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. UH 11:00 - 12:20 May 3, 1999 Mumia Abu-Jamal is a political prisoner of the United States of America who was jailed in 1982 for a crime (which has since been proven) he did not commit. As a result of his involvement with the Black Panthers and his occupation as a leftist journalist, Jamal continues to reside in prison on Death Row without any further chance of appeal. Since the rejection of his final appeal (in October, 1998), justice advocates and activists have worked diligently together to give Jamal back his freedom. On April 24th, 1999 (Mumia's birthday) people all across the country asserted their stance on the issue in the form of protest rallies and the Millions for Mumia march. Larger cities such as Philadelphia and San Francisco, as well as smaller cites such as Eugene, all took part in raising their communities' awareness about Mumia's current situation. Beginning at noon on the corner of 7th and Pearl, the grounds of the local Federal Building, protesters began to rally in support of justice for Mumia. At one o'clock the Eugene segment of the Millions for Mumia march began, overtaking the streets of the city. Over 150 people representing various subcultures attended the event, although Anarchists, Environmentalists, Punks, Hippies, and other leftist subcultures composed the majority of the marchers. Bound together in societal and governmental subversion, these different subcultures combined with ease against the unjust impending death of a man unafraid to speak out against the system. Through their conglomeration, these various subcultures became one--a primarily leftist subculture consisting of those who do not favor the death penalty, who believe that injustice based upon racial inequality should be condemned, and who encourage democracy in the hands of the people (not in the pockets of politicians). Mumia Abu-Jamal's situation eloquently illustrates all of these ideals, and thus the leftists came out publicly to state their opinion. Over a period of 3 ½ hours, leftists overtook many of Eugene's busiest streets. Pearl, 8th Street, East Broadway, Willamette, Olive, 13th Street, Franklin Boulevard, Oak, and 5th Street all had to have their traffic diverted because of the demonstrator's presence. Eugene city police attempted to stop the march, but found themselves instead redirecting traffic and passively videotaping rather than actively causing an end to the demonstration. The march raised the awareness of hundreds of commuters, attendees to the Downtown Saturday Market, students on the U of O campus, private residents, and many others through direct observation or post-event news media coverage. Awareness raising, being the primary goal of the event, was accomplished through both standard institutional and non-standard folkloric means. Signs and chants were methods used to express the protesters' views. During both the march and rally people carried signs depicting Mumia's portrait, as well as that of Leonard Peltier (another renown political prisoner). Along with the faces behind the cause were accompanying slogans: "End the Death Penalty Now!", "We Are All Political Prisoners", "Free Mumia Abu-Jamal", "Free Leonard Peltier", "Honor All Life", "No One Is Free When Others Are Oppressed", "Injustice Hurts Everyone", "Are You Ready To Die For Global Capital?", and others. The three main chants shouted amongst the marchers were: "Free Mumia Abu-Jamal", "Brick by Brick, Wall by Wall, Free Mumia Abu-Jamal", and lastly, "There's No Government Like No Government". These various slogans represent the diversity of subcultures participating in the event. While some people protested solely to express their views about wrongful imprisonment and death, others
used the situation as a vehicle to assert their stance on a variety of issues concerning other political and environmental injustices. However, all of the protesters' propaganda expressed their liberal political ideologies, and thus the leftist views of the various individual subcultures participating in the event. While the primary goal of the march was to raise awareness about Mumia's situation in the community, intentions (such as the advocation of a smaller government, the promotion of localization not globalization, and the support of an anti-corporate capitalism) of the individual punk and anarchist subcultures all found their place in the march. Hippie and environmentalist subcultures also used the march as a platform for the promotion of their subcultures' values, exhibited in signs such as "Honor All Life". These elements of the event, and the event as a whole, explicitly characterizes grass-roots folk activism. Rather than communicate to people through institutional structures like television and formal public announcements, the Millions for Mumia march was mainly advertised through word of mouth. Black and white hand-written flyers and small-scale subcultural publications such as The Student Insurgent, to promote the event. By taking to the streets with signs and chants to raise public awareness, as opposed to television advertising or other formal means of communication, marchers made their voices heard through (as some would see) non-institutional means. Like the grass-roots demonstrations against the English before this country's revolution, the Millions for Mumia march used the power of the voice and body to express the ideology concealed within. The participants of the march also found themselves in a liminal state while protesting: going through a situation which could be construed as ludic recombination. At the rally, people made a formal break from the rest of society. Rather than being the voiceless commuters who drove past, participants held signs and cast their opinions loudly and firmly to all who would listen. Speakers using megaphones expressed their anger at Mumia's imprisonment and the justice system as a whole. All of the rally's participants, including myself, learned more about Mumia's current situation as well as how poorly his case reflects upon our government. At the rally participants left the normality of the ordinary world around them (through listening to public speakers and declaring their opinions loudly) and ventured into a metaphorical state where equality and justice were of the utmost importance. The march became the transitional state, where roads (as characterizations of institutional behavior, i.e. driving) were instead used as sidewalks. The actions of the participants led to this liminality, whereas rather than quietly walk down the sidewalk keeping one's ideas to one's self, participants loudly voiced their opinions as they strolled down the middle of the street; through puppets, signs, and voices, the ordinary world of individual silence found itself inverted into a place of collective disquiet. In this transitional state, the police who monitored (and followed) our activities became agents of suppression rather than officers of peace. Upon reaching the jail, the final destination for the marchers, participants discovered themselves slowly retreating back into normality, but with the effects of the protest still resonating in their hearts and minds. After the protesters collectively sang "Happy Birthday" to Mumia (and thus showed both their reverence and irreverence for societal convention), many began to disperse and reenter the world they had left. For myself, this meant returning home to treat a second degree sunburn. However, I truly didn't enter into the same reality I had left at the rally. Instead of walking down the middle of the street, I had to use the sidewalk: this was very awkward, as moments before the street was my sidewalk. However, the chants and the vigor instilled in me by the march remained even though I found myself reimmersed in the institutions of our society. My new reality (as well as that of the other participants) wasn't the same as the one I had left, but was rather a combination of both the liminal state I had passed through and the original reality I had left before the rally. Although the effects of the march have yet to free Mumia from his death row cell, the awareness that it raised both in Eugene and abroad has definitely made more people conscious of the atrocities committed by our government's injustice system. As evidenced by the march, noninstitutional means of communication are often as powerful as their counterparts. Both participants and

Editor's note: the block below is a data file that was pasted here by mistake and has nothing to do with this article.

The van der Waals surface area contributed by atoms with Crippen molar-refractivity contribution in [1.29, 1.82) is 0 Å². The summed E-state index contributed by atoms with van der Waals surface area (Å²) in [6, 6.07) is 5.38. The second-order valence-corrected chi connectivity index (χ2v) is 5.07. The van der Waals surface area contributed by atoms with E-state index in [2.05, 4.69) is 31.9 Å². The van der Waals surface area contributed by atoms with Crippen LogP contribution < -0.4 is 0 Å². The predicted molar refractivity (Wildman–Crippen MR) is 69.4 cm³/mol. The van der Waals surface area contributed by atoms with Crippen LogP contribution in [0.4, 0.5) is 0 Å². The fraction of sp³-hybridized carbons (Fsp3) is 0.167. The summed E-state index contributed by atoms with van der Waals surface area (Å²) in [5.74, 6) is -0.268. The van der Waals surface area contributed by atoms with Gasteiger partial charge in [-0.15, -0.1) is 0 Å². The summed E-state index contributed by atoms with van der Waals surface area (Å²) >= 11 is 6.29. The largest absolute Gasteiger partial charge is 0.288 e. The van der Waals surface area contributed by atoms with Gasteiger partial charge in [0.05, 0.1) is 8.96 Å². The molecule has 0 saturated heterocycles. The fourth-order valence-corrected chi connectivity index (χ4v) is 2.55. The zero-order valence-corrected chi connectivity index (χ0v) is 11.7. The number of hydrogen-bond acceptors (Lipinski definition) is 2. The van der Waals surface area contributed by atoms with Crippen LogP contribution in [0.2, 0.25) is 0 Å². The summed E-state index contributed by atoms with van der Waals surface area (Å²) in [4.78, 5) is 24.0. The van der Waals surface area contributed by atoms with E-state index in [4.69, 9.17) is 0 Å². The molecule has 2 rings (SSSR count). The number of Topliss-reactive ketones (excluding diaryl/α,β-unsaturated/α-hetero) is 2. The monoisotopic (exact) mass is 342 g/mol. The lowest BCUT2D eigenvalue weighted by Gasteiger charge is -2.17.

observers found themselves celebrating their revolutionary folk heritage, taking part in a contemporary example of an age old tradition: revolt against the system.